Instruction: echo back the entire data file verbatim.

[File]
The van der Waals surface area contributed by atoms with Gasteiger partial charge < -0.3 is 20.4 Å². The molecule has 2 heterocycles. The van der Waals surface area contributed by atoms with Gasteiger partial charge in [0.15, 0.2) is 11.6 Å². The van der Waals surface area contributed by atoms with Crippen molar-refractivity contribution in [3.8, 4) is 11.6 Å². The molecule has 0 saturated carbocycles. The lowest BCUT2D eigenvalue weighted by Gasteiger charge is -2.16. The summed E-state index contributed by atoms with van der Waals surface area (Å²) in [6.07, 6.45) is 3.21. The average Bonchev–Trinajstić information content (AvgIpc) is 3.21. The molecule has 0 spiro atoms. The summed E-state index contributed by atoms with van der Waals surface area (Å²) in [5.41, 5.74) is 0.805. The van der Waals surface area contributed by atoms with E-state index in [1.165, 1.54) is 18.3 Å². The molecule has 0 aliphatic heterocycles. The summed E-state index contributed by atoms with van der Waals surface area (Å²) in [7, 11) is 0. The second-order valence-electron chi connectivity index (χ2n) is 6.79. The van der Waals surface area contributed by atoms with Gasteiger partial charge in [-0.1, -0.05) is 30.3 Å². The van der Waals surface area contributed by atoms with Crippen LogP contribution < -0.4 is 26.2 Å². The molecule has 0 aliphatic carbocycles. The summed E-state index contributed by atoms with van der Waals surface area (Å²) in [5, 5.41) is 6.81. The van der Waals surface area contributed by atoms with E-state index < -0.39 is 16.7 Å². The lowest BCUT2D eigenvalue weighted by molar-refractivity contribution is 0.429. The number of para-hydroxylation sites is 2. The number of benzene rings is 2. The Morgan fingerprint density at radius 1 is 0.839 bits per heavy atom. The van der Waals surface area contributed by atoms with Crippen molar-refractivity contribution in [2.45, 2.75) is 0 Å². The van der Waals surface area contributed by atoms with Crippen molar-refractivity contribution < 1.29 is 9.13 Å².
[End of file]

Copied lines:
The van der Waals surface area contributed by atoms with Gasteiger partial charge < -0.3 is 20.4 Å². The molecule has 2 heterocycles. The van der Waals surface area contributed by atoms with Gasteiger partial charge in [0.15, 0.2) is 11.6 Å². The van der Waals surface area contributed by atoms with Crippen molar-refractivity contribution in [3.8, 4) is 11.6 Å². The molecule has 0 saturated carbocycles. The lowest BCUT2D eigenvalue weighted by Gasteiger charge is -2.16. The summed E-state index contributed by atoms with van der Waals surface area (Å²) in [6.07, 6.45) is 3.21. The average Bonchev–Trinajstić information content (AvgIpc) is 3.21. The molecule has 0 spiro atoms. The summed E-state index contributed by atoms with van der Waals surface area (Å²) in [5.41, 5.74) is 0.805. The van der Waals surface area contributed by atoms with E-state index in [1.165, 1.54) is 18.3 Å². The molecule has 0 aliphatic heterocycles. The summed E-state index contributed by atoms with van der Waals surface area (Å²) in [7, 11) is 0. The second-order valence-electron chi connectivity index (χ2n) is 6.79. The van der Waals surface area contributed by atoms with Gasteiger partial charge in [-0.1, -0.05) is 30.3 Å². The van der Waals surface area contributed by atoms with Crippen LogP contribution < -0.4 is 26.2 Å². The molecule has 0 aliphatic carbocycles. The summed E-state index contributed by atoms with van der Waals surface area (Å²) in [5, 5.41) is 6.81. The van der Waals surface area contributed by atoms with E-state index < -0.39 is 16.7 Å². The lowest BCUT2D eigenvalue weighted by molar-refractivity contribution is 0.429. The number of para-hydroxylation sites is 2. The number of benzene rings is 2. The Morgan fingerprint density at radius 1 is 0.839 bits per heavy atom. The van der Waals surface area contributed by atoms with Crippen molar-refractivity contribution in [2.45, 2.75) is 0 Å². The van der Waals surface area contributed by atoms with Crippen molar-refractivity contribution < 1.29 is 9.13 Å².